A congressional advisory panel's disclosure last week that Medicare hospital inpatient profit margins reached record levels in 1997 has hospital lobbyists concerned that lawmakers could look to hospital reimbursements to fund a tax cut or expanded Medicare benefits next year.
According to the Medicare Payment Advisory Commission, which advises Congress on Medicare issues, hospitals' inpatient Medicare margin topped 16% in 1997-the highest level since the inception of the prospective payment system in 1984.
The margin outlook for fiscal 1998 and fiscal 1999, when payment cuts enacted in last year's balanced-budget law take effect, remains strong at 15.9% and 15.7%, respectively, the commission estimated.
The record margins have hospital lobbyists concerned that Congress and the Clinton administration will consider further reducing Medicare hospital payments next year to pay for other initiatives.
"We have to knock this perception down," said Michael Bromberg, counsel for the lobbying firm Steelman Health Strategies in Washington. "I'm convinced this needs to be the No. 1 policy priority for hospitals right now. We have to get the message out. I don't know anyone who believes these (margins)."
MedPAC said the margins resulted primarily from continued cost cutting at hospitals. Medicare inpatient costs per case decreased by 0.6% in 1997, the fourth straight year the measure has dropped.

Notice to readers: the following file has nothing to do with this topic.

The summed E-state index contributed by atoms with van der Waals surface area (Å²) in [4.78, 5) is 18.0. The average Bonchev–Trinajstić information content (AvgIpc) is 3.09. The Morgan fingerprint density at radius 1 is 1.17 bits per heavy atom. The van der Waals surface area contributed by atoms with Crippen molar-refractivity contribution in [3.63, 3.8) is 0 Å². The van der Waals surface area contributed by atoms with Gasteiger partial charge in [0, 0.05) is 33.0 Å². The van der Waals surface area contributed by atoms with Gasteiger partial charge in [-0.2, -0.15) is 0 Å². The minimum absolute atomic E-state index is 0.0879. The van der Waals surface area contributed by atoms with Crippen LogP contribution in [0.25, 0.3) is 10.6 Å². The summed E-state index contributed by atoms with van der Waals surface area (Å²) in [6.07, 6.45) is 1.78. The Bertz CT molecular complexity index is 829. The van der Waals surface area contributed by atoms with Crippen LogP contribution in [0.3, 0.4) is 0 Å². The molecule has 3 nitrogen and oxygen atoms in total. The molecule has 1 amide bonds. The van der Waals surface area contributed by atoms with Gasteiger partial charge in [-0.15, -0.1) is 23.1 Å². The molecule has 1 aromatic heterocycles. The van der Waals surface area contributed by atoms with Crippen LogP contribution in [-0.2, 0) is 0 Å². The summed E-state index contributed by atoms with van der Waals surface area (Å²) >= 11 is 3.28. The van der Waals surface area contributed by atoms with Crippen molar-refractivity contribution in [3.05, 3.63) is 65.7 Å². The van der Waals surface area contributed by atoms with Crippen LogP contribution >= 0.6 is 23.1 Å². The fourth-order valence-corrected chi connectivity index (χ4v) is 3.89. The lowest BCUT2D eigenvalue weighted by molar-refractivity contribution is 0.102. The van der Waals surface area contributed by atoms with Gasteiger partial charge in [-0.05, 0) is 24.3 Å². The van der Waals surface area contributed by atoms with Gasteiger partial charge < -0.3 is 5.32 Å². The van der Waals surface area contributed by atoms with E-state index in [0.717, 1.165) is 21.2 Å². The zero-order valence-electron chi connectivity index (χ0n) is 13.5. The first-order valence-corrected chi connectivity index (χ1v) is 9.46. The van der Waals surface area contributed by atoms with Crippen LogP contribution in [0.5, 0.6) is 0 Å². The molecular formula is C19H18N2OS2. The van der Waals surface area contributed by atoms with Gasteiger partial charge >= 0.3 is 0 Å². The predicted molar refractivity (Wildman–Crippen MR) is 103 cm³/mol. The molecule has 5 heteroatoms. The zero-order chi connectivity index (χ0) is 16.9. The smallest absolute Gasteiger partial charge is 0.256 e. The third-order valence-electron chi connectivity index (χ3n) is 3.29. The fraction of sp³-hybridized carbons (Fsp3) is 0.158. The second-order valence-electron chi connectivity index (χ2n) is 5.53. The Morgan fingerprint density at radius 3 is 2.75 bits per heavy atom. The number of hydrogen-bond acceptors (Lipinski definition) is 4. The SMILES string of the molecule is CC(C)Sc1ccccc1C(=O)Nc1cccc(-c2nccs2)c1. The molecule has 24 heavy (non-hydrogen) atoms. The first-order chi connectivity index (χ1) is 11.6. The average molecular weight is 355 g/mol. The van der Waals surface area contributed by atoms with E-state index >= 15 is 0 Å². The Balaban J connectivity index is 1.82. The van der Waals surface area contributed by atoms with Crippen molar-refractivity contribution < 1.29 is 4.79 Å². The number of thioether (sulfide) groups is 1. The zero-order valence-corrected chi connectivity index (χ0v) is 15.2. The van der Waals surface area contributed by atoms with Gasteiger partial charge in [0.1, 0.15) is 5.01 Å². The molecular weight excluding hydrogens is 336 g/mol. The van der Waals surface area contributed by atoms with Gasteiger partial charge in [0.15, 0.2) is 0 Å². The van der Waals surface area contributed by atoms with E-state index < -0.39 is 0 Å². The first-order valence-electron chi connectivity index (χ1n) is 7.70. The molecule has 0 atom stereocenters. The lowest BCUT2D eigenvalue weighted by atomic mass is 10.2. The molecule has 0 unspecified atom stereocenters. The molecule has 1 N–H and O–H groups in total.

But hospital groups say the cost decreases can't continue and that the high Medicare margins do not portray an accurate picture of hospitals' financial health.
"You can cut only for so long," said Carmela Coyle, senior vice president for advocacy and representation at the American Hospital Association.
Coyle cited pressures being felt by hospitals, including year-2000 computer problems, increased pharmaceutical costs and rising labor expenses.
"Just considering those few things alone indicates it will be difficult to maintain negative cost growth," Coyle said.
While hospital inpatient margins remain strong, nearly a quarter of all hospitals still had negative PPS margins in 1997, although that's the lowest rate since 1985 (See chart).
The AHA released its own rebuttal of the MedPAC analysis, which noted the Medicare inpatient margins do not take into account losses being suffered by hospitals in other areas.
For example, MedPAC said earlier this month that Medicare currently pays only 83 cents for every dollar of costs for outpatient payments.
According to MedPAC, hospitals' total margin, which includes revenues from all sources, including Medicare, averaged 6.4% in 1997, the highest level since 1985. That finding supports a new private-sector report that said overall hospital profitability improved last year (See story, p. 48).